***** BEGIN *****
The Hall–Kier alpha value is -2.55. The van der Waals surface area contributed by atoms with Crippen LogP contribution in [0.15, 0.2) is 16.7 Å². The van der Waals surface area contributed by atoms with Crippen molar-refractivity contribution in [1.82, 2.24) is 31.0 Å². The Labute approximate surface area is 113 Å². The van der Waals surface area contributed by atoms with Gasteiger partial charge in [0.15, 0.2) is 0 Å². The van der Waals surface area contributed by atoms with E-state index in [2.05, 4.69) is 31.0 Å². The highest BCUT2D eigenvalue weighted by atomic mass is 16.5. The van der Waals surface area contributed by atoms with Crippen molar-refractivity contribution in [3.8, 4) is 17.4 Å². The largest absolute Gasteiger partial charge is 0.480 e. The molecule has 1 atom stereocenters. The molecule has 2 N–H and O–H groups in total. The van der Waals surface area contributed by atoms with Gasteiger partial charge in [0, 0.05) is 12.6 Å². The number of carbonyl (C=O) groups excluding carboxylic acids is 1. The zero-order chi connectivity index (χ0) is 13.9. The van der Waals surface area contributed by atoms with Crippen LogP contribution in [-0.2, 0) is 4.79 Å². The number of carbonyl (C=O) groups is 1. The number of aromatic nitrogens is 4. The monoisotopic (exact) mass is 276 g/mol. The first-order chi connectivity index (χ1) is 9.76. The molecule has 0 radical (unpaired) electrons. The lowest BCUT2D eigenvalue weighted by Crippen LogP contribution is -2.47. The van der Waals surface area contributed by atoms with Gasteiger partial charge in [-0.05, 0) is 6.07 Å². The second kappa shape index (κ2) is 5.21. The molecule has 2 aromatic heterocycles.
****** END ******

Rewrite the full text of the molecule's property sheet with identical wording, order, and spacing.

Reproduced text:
The Hall–Kier alpha value is -2.55. The van der Waals surface area contributed by atoms with Crippen LogP contribution in [0.15, 0.2) is 16.7 Å². The van der Waals surface area contributed by atoms with Crippen molar-refractivity contribution in [1.82, 2.24) is 31.0 Å². The Labute approximate surface area is 113 Å². The van der Waals surface area contributed by atoms with Gasteiger partial charge in [0.15, 0.2) is 0 Å². The van der Waals surface area contributed by atoms with E-state index in [2.05, 4.69) is 31.0 Å². The highest BCUT2D eigenvalue weighted by atomic mass is 16.5. The van der Waals surface area contributed by atoms with Crippen molar-refractivity contribution in [3.8, 4) is 17.4 Å². The largest absolute Gasteiger partial charge is 0.480 e. The molecule has 1 atom stereocenters. The molecule has 2 N–H and O–H groups in total. The van der Waals surface area contributed by atoms with Gasteiger partial charge in [0, 0.05) is 12.6 Å². The number of carbonyl (C=O) groups excluding carboxylic acids is 1. The zero-order chi connectivity index (χ0) is 13.9. The van der Waals surface area contributed by atoms with Crippen LogP contribution in [-0.2, 0) is 4.79 Å². The number of carbonyl (C=O) groups is 1. The number of aromatic nitrogens is 4. The monoisotopic (exact) mass is 276 g/mol. The first-order chi connectivity index (χ1) is 9.76. The molecule has 0 radical (unpaired) electrons. The lowest BCUT2D eigenvalue weighted by Crippen LogP contribution is -2.47. The van der Waals surface area contributed by atoms with Gasteiger partial charge in [-0.05, 0) is 6.07 Å². The second kappa shape index (κ2) is 5.21. The molecule has 2 aromatic heterocycles.